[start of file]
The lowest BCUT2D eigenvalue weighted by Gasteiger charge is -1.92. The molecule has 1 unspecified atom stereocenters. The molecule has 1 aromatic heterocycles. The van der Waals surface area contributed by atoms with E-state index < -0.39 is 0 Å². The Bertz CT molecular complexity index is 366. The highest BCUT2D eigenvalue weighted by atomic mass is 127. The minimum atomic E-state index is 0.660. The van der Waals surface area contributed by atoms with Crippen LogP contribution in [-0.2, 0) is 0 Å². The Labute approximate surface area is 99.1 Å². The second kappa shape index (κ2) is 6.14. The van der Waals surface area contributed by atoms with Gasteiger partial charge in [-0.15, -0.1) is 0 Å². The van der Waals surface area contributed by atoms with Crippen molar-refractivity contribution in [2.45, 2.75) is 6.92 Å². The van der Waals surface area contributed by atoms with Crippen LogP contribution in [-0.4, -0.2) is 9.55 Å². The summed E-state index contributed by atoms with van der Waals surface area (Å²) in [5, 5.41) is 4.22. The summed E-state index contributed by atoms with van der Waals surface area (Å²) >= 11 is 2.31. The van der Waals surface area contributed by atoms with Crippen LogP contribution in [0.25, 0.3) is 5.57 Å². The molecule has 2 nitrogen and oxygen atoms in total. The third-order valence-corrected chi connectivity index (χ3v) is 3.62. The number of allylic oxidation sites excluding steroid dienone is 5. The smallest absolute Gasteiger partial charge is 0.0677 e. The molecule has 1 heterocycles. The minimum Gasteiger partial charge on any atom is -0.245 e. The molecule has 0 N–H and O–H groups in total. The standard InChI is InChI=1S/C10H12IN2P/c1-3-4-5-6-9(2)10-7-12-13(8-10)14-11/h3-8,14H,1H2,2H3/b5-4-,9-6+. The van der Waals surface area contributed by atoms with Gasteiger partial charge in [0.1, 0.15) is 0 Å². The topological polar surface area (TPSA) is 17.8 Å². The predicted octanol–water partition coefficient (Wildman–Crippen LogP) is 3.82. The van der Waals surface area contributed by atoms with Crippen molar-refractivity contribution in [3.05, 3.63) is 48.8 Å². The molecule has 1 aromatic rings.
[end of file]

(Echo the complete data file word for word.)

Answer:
The lowest BCUT2D eigenvalue weighted by Gasteiger charge is -1.92. The molecule has 1 unspecified atom stereocenters. The molecule has 1 aromatic heterocycles. The van der Waals surface area contributed by atoms with E-state index < -0.39 is 0 Å². The Bertz CT molecular complexity index is 366. The highest BCUT2D eigenvalue weighted by atomic mass is 127. The minimum atomic E-state index is 0.660. The van der Waals surface area contributed by atoms with Crippen LogP contribution in [-0.2, 0) is 0 Å². The Labute approximate surface area is 99.1 Å². The second kappa shape index (κ2) is 6.14. The van der Waals surface area contributed by atoms with Gasteiger partial charge in [-0.15, -0.1) is 0 Å². The van der Waals surface area contributed by atoms with Crippen molar-refractivity contribution in [2.45, 2.75) is 6.92 Å². The van der Waals surface area contributed by atoms with Crippen LogP contribution in [-0.4, -0.2) is 9.55 Å². The summed E-state index contributed by atoms with van der Waals surface area (Å²) in [5, 5.41) is 4.22. The summed E-state index contributed by atoms with van der Waals surface area (Å²) >= 11 is 2.31. The van der Waals surface area contributed by atoms with Crippen LogP contribution in [0.25, 0.3) is 5.57 Å². The molecule has 2 nitrogen and oxygen atoms in total. The third-order valence-corrected chi connectivity index (χ3v) is 3.62. The number of allylic oxidation sites excluding steroid dienone is 5. The smallest absolute Gasteiger partial charge is 0.0677 e. The molecule has 1 heterocycles. The minimum Gasteiger partial charge on any atom is -0.245 e. The molecule has 0 N–H and O–H groups in total. The standard InChI is InChI=1S/C10H12IN2P/c1-3-4-5-6-9(2)10-7-12-13(8-10)14-11/h3-8,14H,1H2,2H3/b5-4-,9-6+. The van der Waals surface area contributed by atoms with Gasteiger partial charge in [0.1, 0.15) is 0 Å². The topological polar surface area (TPSA) is 17.8 Å². The predicted octanol–water partition coefficient (Wildman–Crippen LogP) is 3.82. The van der Waals surface area contributed by atoms with Crippen molar-refractivity contribution in [3.05, 3.63) is 48.8 Å². The molecule has 1 aromatic rings.